Ummm... wow! And I thought I was the most sarcastic sonofabitch in The Hobby.

Of course, this wasn't the only gimmick card directed at Topps that Upper Deck released in 2007 Sweet Spot. There was also one of those autographed leather-like pieces that was marked with a giant black asterisk. The "player" listed on this card was "756," an obvious reference to Barry Bonds, who at the time was exclusive to Topps.

But wait, there's more! A few weeks later, when everyone in The Hobby was trying to figure out just what the heck these cards were, Upper Deck issued this incredibly cynical press release:

"It has come to our attention that 2007 Upper Deck Sweet Spot Baseball contains cards that should not have been included in the product release. Accordingly, the Upper Deck Company has sent notices to its customers requiring them to return any and all 2007 Upper Deck Sweet Spot Baseball product that they have received and/or that they may receive in the coming days."

Yeah, because a parody-gimmick card that was clearly marked with the Sweet Spot logo was never actually intended for release in Sweet Spot.

Right.

Of course, Upper Deck could never have known that a few years later "Mr. Buysner" would muscle them completely out of the baseball card business by negotiating an exclusive MLB-license; which, in retrospect, gives this card a completely different meaning.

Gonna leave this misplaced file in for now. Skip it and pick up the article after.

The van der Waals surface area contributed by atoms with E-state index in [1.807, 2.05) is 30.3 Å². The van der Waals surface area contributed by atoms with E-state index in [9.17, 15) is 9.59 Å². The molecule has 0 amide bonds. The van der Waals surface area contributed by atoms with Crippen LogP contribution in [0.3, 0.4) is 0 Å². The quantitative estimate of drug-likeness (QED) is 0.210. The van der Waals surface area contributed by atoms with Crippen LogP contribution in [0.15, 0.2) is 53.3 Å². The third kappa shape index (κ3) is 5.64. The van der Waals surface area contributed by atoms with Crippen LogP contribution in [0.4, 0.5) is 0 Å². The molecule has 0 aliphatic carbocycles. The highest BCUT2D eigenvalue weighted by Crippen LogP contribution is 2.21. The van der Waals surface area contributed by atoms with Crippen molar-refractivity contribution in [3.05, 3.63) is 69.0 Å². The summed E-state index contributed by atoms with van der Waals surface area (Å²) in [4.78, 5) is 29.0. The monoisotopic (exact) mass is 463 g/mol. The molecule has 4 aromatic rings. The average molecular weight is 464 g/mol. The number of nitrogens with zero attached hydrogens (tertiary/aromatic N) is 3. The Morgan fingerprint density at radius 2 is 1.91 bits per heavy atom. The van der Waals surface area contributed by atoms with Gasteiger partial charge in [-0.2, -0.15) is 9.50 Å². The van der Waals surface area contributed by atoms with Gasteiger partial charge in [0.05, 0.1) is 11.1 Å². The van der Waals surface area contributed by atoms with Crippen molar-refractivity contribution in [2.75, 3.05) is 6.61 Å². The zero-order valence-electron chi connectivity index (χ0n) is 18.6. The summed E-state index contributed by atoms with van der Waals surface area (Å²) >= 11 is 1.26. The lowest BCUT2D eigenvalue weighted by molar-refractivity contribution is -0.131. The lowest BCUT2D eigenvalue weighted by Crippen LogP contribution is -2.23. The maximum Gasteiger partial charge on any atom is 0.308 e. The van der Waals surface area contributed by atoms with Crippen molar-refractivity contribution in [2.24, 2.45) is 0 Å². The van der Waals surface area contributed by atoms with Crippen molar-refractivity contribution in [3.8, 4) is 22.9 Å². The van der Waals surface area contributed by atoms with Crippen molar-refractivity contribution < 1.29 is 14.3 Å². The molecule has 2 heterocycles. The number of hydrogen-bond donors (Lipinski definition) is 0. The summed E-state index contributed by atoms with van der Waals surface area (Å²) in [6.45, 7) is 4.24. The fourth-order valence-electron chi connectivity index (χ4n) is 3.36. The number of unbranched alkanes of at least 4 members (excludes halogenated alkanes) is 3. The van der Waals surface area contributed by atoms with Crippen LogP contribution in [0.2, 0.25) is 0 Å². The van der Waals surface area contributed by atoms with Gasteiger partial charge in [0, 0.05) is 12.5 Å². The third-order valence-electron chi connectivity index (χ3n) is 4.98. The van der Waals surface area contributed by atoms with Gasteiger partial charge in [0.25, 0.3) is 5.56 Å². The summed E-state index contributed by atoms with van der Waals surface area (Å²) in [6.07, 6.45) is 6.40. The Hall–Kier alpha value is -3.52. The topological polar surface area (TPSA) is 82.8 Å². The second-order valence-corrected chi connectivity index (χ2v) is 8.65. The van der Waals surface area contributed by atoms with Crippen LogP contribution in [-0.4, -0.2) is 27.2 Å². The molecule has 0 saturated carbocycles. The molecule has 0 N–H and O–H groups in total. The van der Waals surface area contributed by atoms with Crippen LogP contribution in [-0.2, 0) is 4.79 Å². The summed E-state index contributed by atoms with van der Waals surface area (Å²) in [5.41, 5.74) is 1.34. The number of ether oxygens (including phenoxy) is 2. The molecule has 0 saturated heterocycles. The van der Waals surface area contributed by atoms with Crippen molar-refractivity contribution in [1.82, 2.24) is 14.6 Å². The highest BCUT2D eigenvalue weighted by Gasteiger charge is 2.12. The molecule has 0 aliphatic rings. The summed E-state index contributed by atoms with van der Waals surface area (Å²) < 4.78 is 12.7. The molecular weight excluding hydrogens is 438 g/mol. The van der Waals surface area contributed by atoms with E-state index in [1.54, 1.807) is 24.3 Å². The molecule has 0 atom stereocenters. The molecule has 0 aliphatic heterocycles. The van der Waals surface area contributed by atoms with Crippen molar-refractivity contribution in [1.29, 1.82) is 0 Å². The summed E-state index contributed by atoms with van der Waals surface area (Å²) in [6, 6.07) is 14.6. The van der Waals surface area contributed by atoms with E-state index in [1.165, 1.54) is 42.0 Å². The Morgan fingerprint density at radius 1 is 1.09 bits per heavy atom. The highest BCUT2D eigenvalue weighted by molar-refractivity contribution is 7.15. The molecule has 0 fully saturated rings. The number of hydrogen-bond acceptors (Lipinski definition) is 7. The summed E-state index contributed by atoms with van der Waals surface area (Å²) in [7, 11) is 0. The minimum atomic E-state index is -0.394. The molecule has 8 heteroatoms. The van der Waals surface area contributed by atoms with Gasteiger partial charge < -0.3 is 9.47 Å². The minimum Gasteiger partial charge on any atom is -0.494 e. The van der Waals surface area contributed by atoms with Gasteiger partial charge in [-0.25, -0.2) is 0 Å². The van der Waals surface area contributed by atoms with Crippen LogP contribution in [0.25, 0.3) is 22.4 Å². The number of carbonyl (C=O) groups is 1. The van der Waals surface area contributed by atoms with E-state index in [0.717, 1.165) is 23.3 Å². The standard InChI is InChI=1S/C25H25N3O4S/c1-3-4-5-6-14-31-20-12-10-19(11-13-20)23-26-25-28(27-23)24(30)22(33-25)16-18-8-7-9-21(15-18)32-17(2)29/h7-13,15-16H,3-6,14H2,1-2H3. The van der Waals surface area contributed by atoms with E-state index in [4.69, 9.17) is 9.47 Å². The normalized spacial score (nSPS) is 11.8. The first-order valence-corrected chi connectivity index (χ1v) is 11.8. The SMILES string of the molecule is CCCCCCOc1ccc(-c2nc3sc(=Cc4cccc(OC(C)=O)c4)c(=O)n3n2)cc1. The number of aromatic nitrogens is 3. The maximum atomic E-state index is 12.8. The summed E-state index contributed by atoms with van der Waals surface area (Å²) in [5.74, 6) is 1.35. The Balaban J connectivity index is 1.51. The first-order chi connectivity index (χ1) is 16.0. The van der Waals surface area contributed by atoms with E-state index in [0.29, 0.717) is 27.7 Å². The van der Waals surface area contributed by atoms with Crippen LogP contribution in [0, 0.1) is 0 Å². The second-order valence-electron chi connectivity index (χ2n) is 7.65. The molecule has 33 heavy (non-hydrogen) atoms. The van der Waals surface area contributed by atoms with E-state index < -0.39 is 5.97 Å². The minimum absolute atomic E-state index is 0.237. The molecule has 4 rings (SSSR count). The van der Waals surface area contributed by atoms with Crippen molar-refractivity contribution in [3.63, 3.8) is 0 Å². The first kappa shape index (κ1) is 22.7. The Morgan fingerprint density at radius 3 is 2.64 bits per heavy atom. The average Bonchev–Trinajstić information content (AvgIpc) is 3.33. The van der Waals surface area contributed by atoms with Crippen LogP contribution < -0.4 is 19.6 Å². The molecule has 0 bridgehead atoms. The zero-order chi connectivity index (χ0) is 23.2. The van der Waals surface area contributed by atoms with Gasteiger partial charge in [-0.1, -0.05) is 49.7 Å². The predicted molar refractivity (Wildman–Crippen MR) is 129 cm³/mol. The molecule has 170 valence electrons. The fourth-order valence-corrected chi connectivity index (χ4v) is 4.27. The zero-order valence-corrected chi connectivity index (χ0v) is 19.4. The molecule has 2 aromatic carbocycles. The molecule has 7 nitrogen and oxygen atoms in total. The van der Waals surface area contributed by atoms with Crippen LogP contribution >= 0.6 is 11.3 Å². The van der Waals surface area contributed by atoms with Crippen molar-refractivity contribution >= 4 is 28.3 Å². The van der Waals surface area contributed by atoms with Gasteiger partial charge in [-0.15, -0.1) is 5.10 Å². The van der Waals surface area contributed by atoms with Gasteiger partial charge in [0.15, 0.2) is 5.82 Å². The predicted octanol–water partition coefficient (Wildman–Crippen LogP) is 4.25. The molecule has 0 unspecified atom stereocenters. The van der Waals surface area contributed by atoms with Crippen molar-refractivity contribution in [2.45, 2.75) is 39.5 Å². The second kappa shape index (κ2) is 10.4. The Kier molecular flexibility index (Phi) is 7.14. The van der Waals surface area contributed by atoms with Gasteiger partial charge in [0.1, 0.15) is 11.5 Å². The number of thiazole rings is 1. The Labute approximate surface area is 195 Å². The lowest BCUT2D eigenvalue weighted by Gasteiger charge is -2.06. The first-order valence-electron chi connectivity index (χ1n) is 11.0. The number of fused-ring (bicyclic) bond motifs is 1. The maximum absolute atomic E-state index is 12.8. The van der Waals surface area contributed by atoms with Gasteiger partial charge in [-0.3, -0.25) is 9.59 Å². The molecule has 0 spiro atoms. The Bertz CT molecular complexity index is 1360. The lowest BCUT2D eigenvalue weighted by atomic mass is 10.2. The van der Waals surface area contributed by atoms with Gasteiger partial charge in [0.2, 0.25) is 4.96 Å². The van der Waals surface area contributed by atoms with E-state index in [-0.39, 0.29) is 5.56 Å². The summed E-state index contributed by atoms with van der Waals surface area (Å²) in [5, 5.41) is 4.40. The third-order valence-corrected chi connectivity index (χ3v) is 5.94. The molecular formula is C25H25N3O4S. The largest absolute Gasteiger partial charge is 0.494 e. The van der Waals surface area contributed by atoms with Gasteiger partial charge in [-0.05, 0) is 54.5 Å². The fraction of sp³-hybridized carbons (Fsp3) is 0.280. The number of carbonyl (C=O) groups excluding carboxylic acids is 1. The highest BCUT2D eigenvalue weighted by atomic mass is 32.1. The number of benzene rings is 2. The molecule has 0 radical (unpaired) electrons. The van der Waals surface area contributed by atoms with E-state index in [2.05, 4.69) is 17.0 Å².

Back in 2007, Beckett reported that a copy of the Michael Buysner card sold for $310 on eBay. I found this card for 1/1240th the price in the same quarter box that I got the '75 Dave Winfield.

Kind of makes you wonder about the long-run value of all those gimmick cards Topps keeps pumping out year-after-year.


#10: It's for "Members Only"
#9: The case of the mysterious rookie reprints
#8: 75 for 25
#7: A point is a point
#6: OH NOEZ!!!!!
#5: What do they know about partying? Or anything else?
#4: Epix Mo-Jo!!!
#3: Satisfyin' the ladies, one printin' plate at a time
#2: The Mother of all junk waxboxes
#1: Ironic ain't just the name of an Alanis Morrisette song

2 comments:

Retrofan said...

If anything you have to give Topps credit for hitting back with the cards your mother threw out in 2010 and the lost cards in 2011. I can't say it's a direct reference to this card's back copy, but it does have a little more than a coincedental feeling does it not?

Mad Guru said...

I miss Upper Deck X.